Kids today are suffering from a serious play deficit, The New York Times reports. With everything going on in the world, that might not seem like the most pressing problem, but according to the Times there’s some serious brain development going on when kids build sofa forts, play tag or pretend to be princess-ninja-monkey cats. Who can fly. And also shoot bad guys.
Children learn to control their impulses through games like Simon Says, play advocates believe, and they learn to solve problems, negotiate, think creatively and work as a team when they dig together in a sandbox or build a fort with sofa cushions.
What doesn’t count as play? Video games, adult-organized activities like soccer and ballet, and “educational” toys that sing the alphabet in English and Spanish at the push of the button. No, we’re talking silly, chaotic, down-and-dirty play. That’s what experts say kids need, and while some parents are leading the charge, others are hesitant – afraid, perhaps, to give their kids the space and freedom they need to truly play. And maybe kids these days don’t know how to play games that don’t come with an iPhone app?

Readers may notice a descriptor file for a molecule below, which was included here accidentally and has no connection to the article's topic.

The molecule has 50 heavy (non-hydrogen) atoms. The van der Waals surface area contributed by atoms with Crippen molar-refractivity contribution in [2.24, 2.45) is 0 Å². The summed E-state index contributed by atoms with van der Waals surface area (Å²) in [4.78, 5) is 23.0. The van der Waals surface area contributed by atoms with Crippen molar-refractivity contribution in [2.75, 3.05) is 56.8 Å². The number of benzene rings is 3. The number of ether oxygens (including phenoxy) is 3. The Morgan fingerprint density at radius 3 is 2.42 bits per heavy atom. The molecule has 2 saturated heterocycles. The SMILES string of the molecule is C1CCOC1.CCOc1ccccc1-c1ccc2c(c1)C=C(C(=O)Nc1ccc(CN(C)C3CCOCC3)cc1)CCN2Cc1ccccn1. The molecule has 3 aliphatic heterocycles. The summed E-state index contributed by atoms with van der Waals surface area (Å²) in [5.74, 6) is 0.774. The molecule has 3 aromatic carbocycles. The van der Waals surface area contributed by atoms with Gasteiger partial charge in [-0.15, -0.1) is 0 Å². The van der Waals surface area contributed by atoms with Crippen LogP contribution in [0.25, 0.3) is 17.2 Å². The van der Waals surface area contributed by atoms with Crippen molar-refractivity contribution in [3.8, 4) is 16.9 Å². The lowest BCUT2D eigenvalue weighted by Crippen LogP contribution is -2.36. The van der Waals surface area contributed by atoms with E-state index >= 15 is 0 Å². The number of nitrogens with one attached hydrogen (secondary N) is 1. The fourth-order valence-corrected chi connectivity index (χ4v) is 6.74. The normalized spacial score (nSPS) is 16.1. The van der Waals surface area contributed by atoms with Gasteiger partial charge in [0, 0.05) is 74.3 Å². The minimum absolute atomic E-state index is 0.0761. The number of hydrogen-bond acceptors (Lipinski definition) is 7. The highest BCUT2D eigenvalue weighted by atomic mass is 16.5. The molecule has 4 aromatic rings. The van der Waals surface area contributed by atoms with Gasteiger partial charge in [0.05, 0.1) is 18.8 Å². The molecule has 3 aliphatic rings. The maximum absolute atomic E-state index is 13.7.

A group called Play for Tomorrow has produced a 75-page “Playbook” with suggestions for kids like “Climb on the couch with your friends and pretend you are sailing on a ship to a distant land,” and “Make paper doll cutouts from old newspapers and magazines.” Great ideas… but isn’t it kind of sad we need an instruction manual to let kids use their imaginations?
The best part of The New York Times article: All the parents interviewed who encourage imaginative play cop to having messy houses. Letting kids’ imaginations run wild means sacrificing a certain amount of order, it seems. A dirtier house, and happier kids? Sounds like a good tradeoff.
What do you think of the article? Do your kids get enough unsupervised play time? What do they like to play? How do you encourage them to play?